Indicates routes that babeld has learned about in the network. installed yes or installed no indicates if this route is actively being used by being installed in the node's route table. Make note of metric numbers as they inform if the link will be used or not.

Hardware

This section documents the hardware used and tested for the network.

Hardware Benchmark

Lab setup

Device Device being tested

Endpoint1, Endpoint2 Devices not limited by CPU or network.

image

Instructions below are non-persistent. When device is restarted changes will be removed. wireguard package must be installed.

Device Lab Configuration

Configure interfaces

Configure the IP addresses on each interface

eth0 Interface on device connected to Endpoint 1

eth1 Interface on device connected to Endpoint 2

If the device has only one port, see Appendix A - Single Port Router to split the single port into two VLANs.

ifconfig eth0 NETMASK 255.255.255.0
ifconfig eth0 192.168.1.1 up

ifconfig eth1 NETMASK 255.255.255.0
ifconfig eth1 192.168.2.1 up

Note: You can add other IP addresses to an interface by using the ethx:x notation such as eth0:1. This can be used to add your home IP address alongside the lab's IP address and share the same switch

For example ifconfig eth0:1 192.168.10.1

Enable Routing

Most Linux distributions have routing disable. Enable it.

echo 1 > /proc/sys/net/ipv4/ip_forward

WireGuard

Configure a WireGuard server. Create a configuration file wg0.conf containing a private/public key.

NOTE: Do not use these keys in production!

cat <<"EOF"> wg0.conf
[Interface]
PrivateKey = 4LMdS6DPRe5gHcmMWYhZqlM9PzFTEeDz0kz0YIMCPm0=
ListenPort = 1000

[Peer]
PublicKey = //C9KkNgCgT/0+bIb6YMS558xNx6wJOwAuGbqO8CGlI=
AllowedIPs = 0.0.0.0/0
AllowedIPs = ::/0
EOF

Bring up the wg0 interface using above configuration

ifconfig wg0 down
ip link del dev wg0
ip link add dev wg0 type wireguard
wg setconf wg0 wg0.conf
ip addr add 10.254.254.1/24 dev wg0
ifconfig wg0 up

Endpoint1 Lab Configuration

Configure interfaces

Configure the IP addresses the interface. Make the default route the Device.

eth0 Interface on device connected to Device

ifconfig eth0 NETMASK 255.255.255.0
ifconfig eth0 192.168.1.2 up
ip route add 0.0.0.0/0 via 192.168.1.1

WireGuard

Configure a WireGuard client. Create a configuration file wg0.conf containing a private/public key.

NOTE: Do not use these keys in production!

cat <<"EOF"> wg0.conf
[Interface]
PrivateKey = cFP6gBOZrvqlt/XkdT7Cp6HOLuNMYa6yVNcCR+e9IEw=
ListenPort = 1000

[Peer]
PublicKey = 1510YjIH8EfQtJ2zxEEUb5+1B4HqmIv86pwpkJwNOW4=
AllowedIPs = 0.0.0.0/0
AllowedIPs = ::/0
Endpoint = 192.168.1.2:1000
EOF

Bring up the wg0 interface using above configuration.

ifconfig wg0 down
ip link del dev wg0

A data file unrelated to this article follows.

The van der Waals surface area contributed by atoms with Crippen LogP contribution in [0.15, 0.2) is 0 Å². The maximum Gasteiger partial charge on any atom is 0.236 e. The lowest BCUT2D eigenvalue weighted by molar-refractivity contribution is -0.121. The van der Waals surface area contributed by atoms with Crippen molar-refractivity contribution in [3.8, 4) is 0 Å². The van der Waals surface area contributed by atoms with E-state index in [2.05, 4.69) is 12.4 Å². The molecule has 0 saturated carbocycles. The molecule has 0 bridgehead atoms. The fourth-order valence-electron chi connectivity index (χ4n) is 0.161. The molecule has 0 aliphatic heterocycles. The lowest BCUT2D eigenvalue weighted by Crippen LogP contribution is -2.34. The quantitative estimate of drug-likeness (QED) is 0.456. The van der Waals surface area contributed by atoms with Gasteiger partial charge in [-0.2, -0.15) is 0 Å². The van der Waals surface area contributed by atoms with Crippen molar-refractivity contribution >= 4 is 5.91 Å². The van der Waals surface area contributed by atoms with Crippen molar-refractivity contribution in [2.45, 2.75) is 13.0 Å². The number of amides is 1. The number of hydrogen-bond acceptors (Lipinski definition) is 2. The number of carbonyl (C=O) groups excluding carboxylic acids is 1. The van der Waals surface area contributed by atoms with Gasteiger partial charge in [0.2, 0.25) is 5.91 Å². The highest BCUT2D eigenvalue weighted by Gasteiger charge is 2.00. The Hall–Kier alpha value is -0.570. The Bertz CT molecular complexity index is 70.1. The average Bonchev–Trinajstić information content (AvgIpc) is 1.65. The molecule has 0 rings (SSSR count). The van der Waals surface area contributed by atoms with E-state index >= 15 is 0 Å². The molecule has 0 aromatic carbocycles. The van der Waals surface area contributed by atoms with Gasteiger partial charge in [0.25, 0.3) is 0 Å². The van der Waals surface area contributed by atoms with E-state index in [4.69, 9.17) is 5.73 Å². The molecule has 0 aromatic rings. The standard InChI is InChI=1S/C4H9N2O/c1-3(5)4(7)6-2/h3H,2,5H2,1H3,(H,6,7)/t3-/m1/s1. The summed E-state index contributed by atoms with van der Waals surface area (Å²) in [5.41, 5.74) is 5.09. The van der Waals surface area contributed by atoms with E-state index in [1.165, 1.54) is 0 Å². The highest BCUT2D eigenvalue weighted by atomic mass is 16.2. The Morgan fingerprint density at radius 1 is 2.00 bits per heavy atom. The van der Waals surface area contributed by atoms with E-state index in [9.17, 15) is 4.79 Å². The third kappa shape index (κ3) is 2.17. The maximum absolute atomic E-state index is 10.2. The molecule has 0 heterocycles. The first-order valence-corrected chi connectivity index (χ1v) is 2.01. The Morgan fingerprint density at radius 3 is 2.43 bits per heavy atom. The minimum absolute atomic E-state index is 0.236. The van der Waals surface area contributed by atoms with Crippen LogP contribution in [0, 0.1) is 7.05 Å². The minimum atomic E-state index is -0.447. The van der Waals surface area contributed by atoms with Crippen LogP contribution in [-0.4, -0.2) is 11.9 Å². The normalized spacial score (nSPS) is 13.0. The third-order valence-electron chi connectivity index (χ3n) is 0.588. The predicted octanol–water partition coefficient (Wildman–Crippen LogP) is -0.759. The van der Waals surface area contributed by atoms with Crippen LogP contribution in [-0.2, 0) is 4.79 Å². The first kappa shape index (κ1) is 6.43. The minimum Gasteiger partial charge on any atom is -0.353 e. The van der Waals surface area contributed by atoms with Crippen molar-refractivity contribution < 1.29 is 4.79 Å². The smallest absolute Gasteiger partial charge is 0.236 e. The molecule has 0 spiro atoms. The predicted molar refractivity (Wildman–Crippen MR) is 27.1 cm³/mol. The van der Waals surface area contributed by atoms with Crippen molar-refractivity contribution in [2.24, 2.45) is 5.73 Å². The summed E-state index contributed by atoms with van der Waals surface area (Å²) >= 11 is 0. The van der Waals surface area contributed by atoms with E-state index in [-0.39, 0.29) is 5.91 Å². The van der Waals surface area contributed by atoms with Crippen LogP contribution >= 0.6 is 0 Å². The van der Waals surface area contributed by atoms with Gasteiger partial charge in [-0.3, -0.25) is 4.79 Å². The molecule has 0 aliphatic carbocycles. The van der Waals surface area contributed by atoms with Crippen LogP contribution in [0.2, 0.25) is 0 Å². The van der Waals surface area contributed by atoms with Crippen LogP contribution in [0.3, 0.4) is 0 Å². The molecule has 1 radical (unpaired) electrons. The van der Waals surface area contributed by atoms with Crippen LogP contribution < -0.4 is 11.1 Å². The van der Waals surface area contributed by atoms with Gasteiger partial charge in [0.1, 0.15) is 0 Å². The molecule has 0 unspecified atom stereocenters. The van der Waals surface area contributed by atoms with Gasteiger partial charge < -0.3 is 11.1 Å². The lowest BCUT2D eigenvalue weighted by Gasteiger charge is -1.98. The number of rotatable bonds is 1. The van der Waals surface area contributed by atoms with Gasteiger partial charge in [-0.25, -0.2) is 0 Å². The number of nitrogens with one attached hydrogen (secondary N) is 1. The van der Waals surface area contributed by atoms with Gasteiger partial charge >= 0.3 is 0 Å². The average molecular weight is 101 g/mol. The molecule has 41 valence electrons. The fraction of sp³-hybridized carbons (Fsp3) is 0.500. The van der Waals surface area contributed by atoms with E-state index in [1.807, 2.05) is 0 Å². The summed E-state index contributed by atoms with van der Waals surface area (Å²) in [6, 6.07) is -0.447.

ip link add dev wg0 type wireguard
wg setconf wg0 wg0.conf
ip addr add 10.254.254.2/24 dev wg0
ifconfig wg0 up

Endpoint2 Lab Configuration

Configure interfaces

Configure the IP addresses the interface. Make the default route the Device.

eth0 Interface on device connected to Device

ifconfig eth0 NETMASK 255.255.255.0
ifconfig eth0 192.168.1.2 up
ip route add 0.0.0.0/0 via 192.168.2.1

Testing

iperf3 package must be installed. During iperf3 tests there are several things to remember:

  • iperf3, when run on device with low CPU resources, can consume CPU power to generate packets. Speed when transmitting will be slower than when receiving since the CPU will be taxed more

    • using the --repeating-payload flag can reduce the stress placed on the CPU by not generating random data to transmit
  • CPU load can be seen by using the top command during the test

  • Watching /proc/interrupts can also show where CPU cycles are being spent

  • Some devices have hardware offloading that can increase performance when routing through the device

Interface speed

This will test the interface speed between the Device and Endpoint1.

On Endpoint1:

iperf3 -s

On Device:

  • Test Forward speed iperf3 -c 192.168.1.2

  • Test Reverse speed iperf3 -c 192.168.1.2 -R

WireGuard to WireGuard

This will test the interface speed over WireGuard.

On Endpoint1:

iperf3 -s

On Device:

  • Test Forward speed iperf3 -c 10.254.254.2

  • Test Reverse speed iperf3 -c 10.254.254.2 -R

Endpoint2 through Device to Endpoint1

This test will show how well the Device can route packets between subnets.

On Endpoint1:

iperf3 -s

On Endpoint12:

  • Test Forward speed iperf3 -c 192.168.1.2

  • Test Reverse speed iperf3 -c 192.168.1.2 -R

Endpoint2 through Device over WG to Endpoint1

This test will show how well the Device can route packets between subnets while encrypting traffic over the wg0 interface.

An additional route needs to be added on Endpoint1 to send all packets back over wg0 when doing reverse test.

On Endpoint1:

ip route add 192.168.2.0/24 dev wg0 iperf3 -s

On Endpoint2:

  • Test Forward speed iperf3 -c 10.254.254.2

  • Test Reverse speed iperf3 -c 10.254.254.2 -R

On Endpoint1 (once completed test): ip route delete 192.168.2.0/24 dev wg0

Appendix A - Single Port Router

If a device only has one port, routing can be accomplished using 2 VLANs and a switch. You may required to use modprobe 8021q to enable VLAN support.

Device VLAN Configuration

Split the interface into two VLANs creating 2 interfaces called eth0.10 and eth0.11.

apt-get install vlan
vconfig add eth0 10
vconfig add eth0 11

Switch Configuration

When a managed switch is used, port connected to the device should be configured as a trunk or general mode and VLAN 10 and 11 set as tagged. Two other ports on the switch should then be configured as access to VLAN 10 and VLAN 11 respectively. In this setup the VLAN is transparent to Endpoint 1 and Endpoint 2.

When an unmanaged switch is used, Endpoint 1 and Endpoint 2 must be configured to use access the VLAN directly.

Endpoint 1 VLAN Configuration

apt-get install vlan
vconfig add eth0 10

Endpoint 2 VLAN Configuration

apt-get install vlan
vconfig add eth0 11

Benchmark Results

Definitions

D2E Device to Endpoint - Device connected to endpoint and iperf3 between the two.

E2E Endpoint to Endpoint - Device connected to two endpoints on different subnets. iperf3 between two endpoints through device.